PHILADELPHIA — Pennsylvania’s attorney general says the Trump campaign’s decision to film voters depositing their ballots in a drop box at Philadelphia City Hall last week is not covered by poll-watching laws and could amount to voter intimidation. 

What You Need To Know

  • The Trump campaign filmed voters depositing ballots in a Philadelphia drop box last week

  • The campaign says it recorded three people delivering multiple ballots, which it claimed were “blatant violations of the Pennsylvania election code"

  • Pennsylvania Attorney General Josh Shapiro said filming voters casting their ballots is not covered by poll-watching laws and could be voter intimidation, which is illegal

  • Deputy City Solicitor Benjamin Field noted that voters who require assistance delivering their ballot may appoint an agent to do so

“Our entire system of voting is built on your ballot being private and your choice to vote being a personal one,” Attorney General Josh Shapiro said in a statement to The Philadelphia Inquirer. “Depending on the circumstance, the act of photographing or recording a voter casting a ballot could be voter intimidation — which is illegal.”

The campaign made a formal complaint on Oct. 16 to the city officials who oversee elections, saying it videotaped three people dropping multiple ballots in the box — two deposited three ballots each, while the other delivered two. In a  letter to the commissioners, the campaign called the conduct “blatant violations of the Pennsylvania election code,” The New York Times reported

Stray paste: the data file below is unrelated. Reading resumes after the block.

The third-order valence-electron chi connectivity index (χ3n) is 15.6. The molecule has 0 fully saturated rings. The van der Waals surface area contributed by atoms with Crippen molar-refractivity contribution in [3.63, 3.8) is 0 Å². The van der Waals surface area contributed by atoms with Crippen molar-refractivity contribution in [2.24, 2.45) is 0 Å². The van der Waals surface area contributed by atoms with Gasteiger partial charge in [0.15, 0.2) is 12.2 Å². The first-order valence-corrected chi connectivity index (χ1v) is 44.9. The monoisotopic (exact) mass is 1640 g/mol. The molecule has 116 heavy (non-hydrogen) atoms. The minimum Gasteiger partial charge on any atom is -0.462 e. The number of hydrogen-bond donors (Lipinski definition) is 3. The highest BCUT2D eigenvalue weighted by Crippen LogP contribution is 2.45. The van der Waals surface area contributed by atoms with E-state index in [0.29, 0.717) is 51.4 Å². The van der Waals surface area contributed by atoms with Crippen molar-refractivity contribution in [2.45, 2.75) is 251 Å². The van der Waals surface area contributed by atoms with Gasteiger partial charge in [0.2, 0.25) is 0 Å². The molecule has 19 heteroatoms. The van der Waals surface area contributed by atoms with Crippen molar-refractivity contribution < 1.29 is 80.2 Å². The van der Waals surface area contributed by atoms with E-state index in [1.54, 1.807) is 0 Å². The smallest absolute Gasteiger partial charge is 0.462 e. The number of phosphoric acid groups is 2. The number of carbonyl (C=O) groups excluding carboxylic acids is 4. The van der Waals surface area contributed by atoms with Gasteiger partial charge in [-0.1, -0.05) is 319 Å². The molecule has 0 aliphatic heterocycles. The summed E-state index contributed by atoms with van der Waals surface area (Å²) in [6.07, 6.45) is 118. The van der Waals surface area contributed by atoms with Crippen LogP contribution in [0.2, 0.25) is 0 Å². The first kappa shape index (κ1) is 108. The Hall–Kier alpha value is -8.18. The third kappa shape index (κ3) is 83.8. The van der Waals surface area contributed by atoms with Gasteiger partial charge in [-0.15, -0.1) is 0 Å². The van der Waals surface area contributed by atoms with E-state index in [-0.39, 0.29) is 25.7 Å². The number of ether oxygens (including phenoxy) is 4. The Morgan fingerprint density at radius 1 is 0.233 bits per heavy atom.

“As these incidents represent only a few voters, in a limited time period on Oct. 14, 2020, we believe these to be just the tip of the iceberg,” Linda Kerns, a Philadelphia lawyer representing Trump’s campaign, wrote in the letter, according to the Inquirer. “Without reasonable checks, this behavior continues unabated and with impunity.”

Kerns said the Trump campaign demands that the use of unmanned drop boxes be discontinued. She also asked for a list of all voters who used the City Hall box on Oct. 14 and that any surveillance video of that location from Sept. 29 to Nov. 3 be preserved.

The Trump campaign is threatening court action if the demands are not met. 

Deputy City Solicitor Benjamin Field responded to Kerns on Monday, writing that a voter depositing multiple ballots in a drop box is not necessarily evidence of wrongdoing. He noted that “third-party delivery is generally prohibited in Pennsylvania, but voters who require assistance delivering their ballot may appoint an agent to do so.” 

“Your letter also asserts that the voters alleged to have delivered multiple ballots have violated the Election Code,” Field wrote on behalf of the Board of Elections, according to multiple reports. “The Board cannot agree with your conclusion on the basis of the information you provided.”

Field also said the Board of Elections does not compile lists of which voters used a specific drop box.

The Trump campaign, in a statement to the Inqurier, called it “categorically absurd” to argue that filming a drop box is voter intimidation “when new outlets do the same.”

Many states are turning to mail-in voting this year as a response to the pandemic, hoping to limit crowds at polling places on Election Day. 

Trump has been arguing for months that increased mail-in voting will lead to widespread voter fraud. His campaign has sued multiple states in an effort to limit ballots delivered by mail.

Pennsylvania had actually approved expansion of mail-in ballots before the pandemic. More than 1.3 million voters in the state had already submitted their ballots as of Friday morning, according to the U.S. Elections Project.

Pennsylvania’s expansion of mail ballot use, approved by the state General Assembly last year, came about five months before the coronavirus pandemic created overwhelming demand. More than 2.9 million voters in the battleground state have requested mail ballots as of Thursday — 64% of them Democrats and 25% of them Republicans. More than 1.3 million ballots have already been returned.